District of Columbia Public Schools (DCPS) Visual Arts Manager Lindsay Vance began her presentation to the 46 educators gathered in a Pulitzer Center education webinar with a quote by Susan Sontag: “to collect photos is to collect the world.” On Friday, April 24th, the above webinar, titled “Photojournalism Techniques for Remote Learning and Social-Emotional Development” shared techniques that can help students to share their world from home.
The discussion was moderated by the Pulitzer Center’s Senior Education Manager Fareed Mostoufi, with insights from District of Columbia Public Schools (DCPS) Visual Arts Manager Lindsay Vance and Winston-Salem/Forsyth County Schools (WSFC) Social Studies Director Rebecca McKnight. It began with a guided exploration of the Pulitzer Center’s Everyday DC photojournalism unit, and a series of free digital resources that teach students to analyze, compose, caption, and curate photography.
Inspired by Everyday Africa, an Instagram page started by Pulitzer Center grantees Peter DiCampo and Austin Merrill that aims to dispel pervasive stereotypes about the African continent, the Everyday DC and Everyday Forsyth projects seek to give students the skills to tell the stories of their communities themselves.
“We want to give young people the ability to share their world with others,” Vance said during her presentation. “Especially kids whose voices aren’t often heard.”
Vance and McKnight oversaw the integration of this curriculum into middle school visual art and third grade social studies classrooms, respectively, in their districts. They go on to describe how these exercises can be adapted to support students’ social-emotional development as well as distance learning environments.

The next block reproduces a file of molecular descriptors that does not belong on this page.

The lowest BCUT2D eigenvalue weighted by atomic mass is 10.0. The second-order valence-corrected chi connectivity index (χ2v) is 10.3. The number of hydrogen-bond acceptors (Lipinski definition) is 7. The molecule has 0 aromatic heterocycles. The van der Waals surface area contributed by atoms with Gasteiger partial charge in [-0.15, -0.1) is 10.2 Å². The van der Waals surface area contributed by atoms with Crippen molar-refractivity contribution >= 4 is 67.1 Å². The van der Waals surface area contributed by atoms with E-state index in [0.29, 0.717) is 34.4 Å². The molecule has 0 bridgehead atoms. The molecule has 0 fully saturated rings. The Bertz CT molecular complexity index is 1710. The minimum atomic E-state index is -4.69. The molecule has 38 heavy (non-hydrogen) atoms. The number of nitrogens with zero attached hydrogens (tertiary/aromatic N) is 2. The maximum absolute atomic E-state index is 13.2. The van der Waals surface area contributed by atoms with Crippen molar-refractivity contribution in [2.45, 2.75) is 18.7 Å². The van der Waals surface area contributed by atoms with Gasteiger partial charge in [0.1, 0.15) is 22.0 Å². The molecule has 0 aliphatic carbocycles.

Vance, who is also a licensed art therapist, spoke from a trauma-informed perspective about how students can use photojournalism exercises to address the anxious, disrupted times they are facing. “A program like this can give a sense of normalcy and structure,” said Vance, who added that photojournalism also teaches self-expression and gives a sense of classroom community.
In Winston-Salem, educators used Everyday Africa to study geography, then posed an important question to third grade students: “What is it like for you to be a citizen in Forsyth County?”
“We wanted them to understand what citizenship is, that they’re citizens, and that their voices matter,” McKnight said. “They all have stories to tell but sometimes we don’t slow down and listen to them.”
In Washington, D.C., the curriculum was taught just before distance learning began, with a gallery opening event on March 11th. Given that virtual classrooms are now the norm across the country, the webinar shared how teachers can amend the curriculum to be accessible as students learn from home. From camera phones to Instagram Live to simply drawing a picture rather than snapping a photo, the panelists shared tips for making the Everyday DC unit work from home.
Vance and McKnight assuaged educators’ worries about taking on such a large project during a time like the current one, and encouraged them to empower their students to process their surroundings through photography.
To conclude her presentation, Vance stressed that this is a trying time for educators and students alike. How this project works in practice will vary from class to class, community to community — “acknowledge that we have to do a lot of trial and error in this time,” she said. “And pass that same grace onto your students.”
Overall, “don’t be afraid to try this,” she said. “You’ll be astonished by what they do.”